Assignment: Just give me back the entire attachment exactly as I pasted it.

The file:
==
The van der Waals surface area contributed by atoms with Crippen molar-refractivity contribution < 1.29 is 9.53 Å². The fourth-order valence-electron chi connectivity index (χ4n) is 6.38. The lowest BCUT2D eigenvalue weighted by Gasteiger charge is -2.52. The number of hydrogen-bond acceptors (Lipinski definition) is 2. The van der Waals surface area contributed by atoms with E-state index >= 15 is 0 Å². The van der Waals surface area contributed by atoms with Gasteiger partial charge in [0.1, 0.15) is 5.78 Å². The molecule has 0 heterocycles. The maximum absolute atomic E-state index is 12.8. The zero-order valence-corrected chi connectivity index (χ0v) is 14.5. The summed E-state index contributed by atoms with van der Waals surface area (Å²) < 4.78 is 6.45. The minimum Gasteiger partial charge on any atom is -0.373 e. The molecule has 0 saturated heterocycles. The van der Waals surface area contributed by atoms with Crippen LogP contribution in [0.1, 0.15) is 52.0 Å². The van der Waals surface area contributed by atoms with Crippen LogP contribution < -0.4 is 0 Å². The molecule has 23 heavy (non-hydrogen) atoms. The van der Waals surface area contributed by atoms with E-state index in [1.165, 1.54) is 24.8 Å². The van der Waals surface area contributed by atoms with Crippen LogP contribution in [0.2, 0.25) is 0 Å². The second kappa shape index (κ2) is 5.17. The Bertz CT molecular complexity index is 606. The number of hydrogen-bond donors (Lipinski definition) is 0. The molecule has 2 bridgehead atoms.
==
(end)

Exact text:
The van der Waals surface area contributed by atoms with Crippen molar-refractivity contribution < 1.29 is 9.53 Å². The fourth-order valence-electron chi connectivity index (χ4n) is 6.38. The lowest BCUT2D eigenvalue weighted by Gasteiger charge is -2.52. The number of hydrogen-bond acceptors (Lipinski definition) is 2. The van der Waals surface area contributed by atoms with E-state index >= 15 is 0 Å². The van der Waals surface area contributed by atoms with Gasteiger partial charge in [0.1, 0.15) is 5.78 Å². The molecule has 0 heterocycles. The maximum absolute atomic E-state index is 12.8. The zero-order valence-corrected chi connectivity index (χ0v) is 14.5. The summed E-state index contributed by atoms with van der Waals surface area (Å²) < 4.78 is 6.45. The minimum Gasteiger partial charge on any atom is -0.373 e. The molecule has 0 saturated heterocycles. The van der Waals surface area contributed by atoms with Crippen LogP contribution in [0.1, 0.15) is 52.0 Å². The van der Waals surface area contributed by atoms with Crippen LogP contribution < -0.4 is 0 Å². The molecule has 23 heavy (non-hydrogen) atoms. The van der Waals surface area contributed by atoms with E-state index in [1.165, 1.54) is 24.8 Å². The van der Waals surface area contributed by atoms with Crippen LogP contribution in [0.2, 0.25) is 0 Å². The second kappa shape index (κ2) is 5.17. The Bertz CT molecular complexity index is 606. The number of hydrogen-bond donors (Lipinski definition) is 0. The molecule has 2 bridgehead atoms.